Professional Conflict of Interest: Failure to Disclose Erodes Client’s Trust

conflict of interest

I was stunned.

The college intern who had been working with the agency on my company’s account that summer was the son of the CEO of our biggest competitor.

My colleagues and I stumbled upon the information one afternoon late in the summer when we were discussing the competitive landscape. The competitor’s CEO and our intern had the same fairly common last name.

“Are you related?” we asked.

Yes, said the intern.

Yes, said the account executive. They are related and live in the same home but never, ever discuss business.

At last. The account executive revealed the relationship and the reasons it was not a problem. At least, it was not a problem for him.

Perhaps the son was as discrete as the account executive believed. Perhaps the CEO and his son never discussed their work. Still, the situation damaged our relationship with the agency, eroding our trust in people we had seen as business partners. If they were truly on our team, then why didn’t they tell us the facts?

Instead, they hired the son of our primary competitor’s CEO, assigned him to their one account that presented a conflict of interest, and never told us.

Had we known, we might have agreed to it and been cautious about the information we shared. We might have asked our corporate counsel for an opinion — could a regulator interpret the situation as a channel for collusion? We might have asked that the intern be assigned to one of the agency’s many other accounts.

We never had those options. Instead, the agency kept the information to itself, substituted its judgment for ours and damaged its longtime relationship with a client.

It was a conflict of interest. A situation with “the potential to undermine or compromise the impartiality, credibility or trustworthiness of a professional due to the possibility of a clash between the professional’s self-interest, professional interest, public interest or their client’s interest,” as Ethical Standards Advisory (ESA) 11 on Professional Conflicts of Interest puts it. (PRSA members may access the ESAs in the Ethics in Communication Community Library on MyPRSA.)

ESAs from PRSA’s Board of Ethics and Professional Standards help professionals navigate possible ethical conflicts. Each ESA is a deep dive into a specific ethical topic. Together with our PRSA Code of Ethics and PRSA Member Statement of Professional Values, ESAs provide practitioners a framework for professional, ethical public relations.

The corporation I worked for and the agency that served us closed years ago. The agency’s primary business was advertising and it may not have had any PRSA members on staff. If PRSA members worked there, then they should have seen the conflicts with the intern’s work on our account:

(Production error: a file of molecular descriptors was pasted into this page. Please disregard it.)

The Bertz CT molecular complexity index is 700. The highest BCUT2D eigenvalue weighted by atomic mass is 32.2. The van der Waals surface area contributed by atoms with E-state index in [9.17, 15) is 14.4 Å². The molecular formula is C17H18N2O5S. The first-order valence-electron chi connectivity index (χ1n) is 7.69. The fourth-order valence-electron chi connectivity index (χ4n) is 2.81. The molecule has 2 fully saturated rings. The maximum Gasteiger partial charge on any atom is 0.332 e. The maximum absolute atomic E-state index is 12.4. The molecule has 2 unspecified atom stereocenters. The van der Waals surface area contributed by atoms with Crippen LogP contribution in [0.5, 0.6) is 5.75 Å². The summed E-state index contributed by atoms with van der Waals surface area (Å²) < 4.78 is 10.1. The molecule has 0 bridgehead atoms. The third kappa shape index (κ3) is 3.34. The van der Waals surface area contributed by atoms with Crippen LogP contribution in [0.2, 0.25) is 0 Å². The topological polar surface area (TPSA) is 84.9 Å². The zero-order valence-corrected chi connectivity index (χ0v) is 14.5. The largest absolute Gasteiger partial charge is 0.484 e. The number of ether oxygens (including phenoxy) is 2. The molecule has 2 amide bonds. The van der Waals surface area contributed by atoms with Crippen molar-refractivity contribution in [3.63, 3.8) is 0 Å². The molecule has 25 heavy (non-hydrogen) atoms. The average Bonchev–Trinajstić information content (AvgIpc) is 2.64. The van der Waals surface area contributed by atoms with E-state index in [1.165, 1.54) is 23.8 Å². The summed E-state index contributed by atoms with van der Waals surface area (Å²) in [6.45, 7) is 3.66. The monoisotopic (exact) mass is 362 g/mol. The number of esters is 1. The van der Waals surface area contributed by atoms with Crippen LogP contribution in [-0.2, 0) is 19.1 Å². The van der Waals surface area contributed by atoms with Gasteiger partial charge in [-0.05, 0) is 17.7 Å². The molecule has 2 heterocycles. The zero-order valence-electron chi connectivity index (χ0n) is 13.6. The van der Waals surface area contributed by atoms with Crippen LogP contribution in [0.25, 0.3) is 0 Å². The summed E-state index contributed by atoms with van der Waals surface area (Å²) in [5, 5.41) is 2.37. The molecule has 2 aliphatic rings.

• A professional conflict, defined in ESA 11 as “when the specific knowledge you have as a professional, professional advisor or consultant is being sought or could be used to the detriment of your clients.”
  • A personal interest, “the potential to undermine the impartiality of a person because of the possibility of a clash between the person’s self-interest and professional interest or public interest.”

As PRSA members, we commit to following the Code of Ethics, which helps members understand their professional obligations and preserve their integrity. Many members consider it the most important benefit of PRSA membership.

Several Code provisions apply to professional conflicts of interest, including the situation with my company’s agency intern:

  • Disclosure of information: Be honest and accurate in all communications. Avoid deceptive practices.
  • Conflicts of interests: Avoid actions and circumstances that may appear to compromise good business judgment or create a conflict between personal and professional interests.

And the Code provision to “enhance the profession, build respect and credibility with the public for the profession of public relations” applies not only to conflicts of interest, but also to the whole of our professional practice.

PRSA Member Professional Values to consider when evaluating conflicts of interest

Honesty: We adhere to the highest standards of accuracy and truth in advancing the interests of those we represent and in communicating with the public.

Independence: We provide objective counsel to those we represent. We are accountable for our actions.

Loyalty: We are faithful to those we represent while honoring our obligation to serve the public interest.

Fairness: We deal fairly with clients, employers, competitors, peers, vendors, the media and the general public. We respect all opinions and support the right of free expression.

Meredith Libbey, APR, is communications manager with Ford Credit and a past president of PRSA’s Nashville Chapter. She is a member of PRSA’s Board of Ethics and Professional Standards (BEPS).

[Photo credit: adobe art]

About the author

Meredith Libbey, APR

Leave a Comment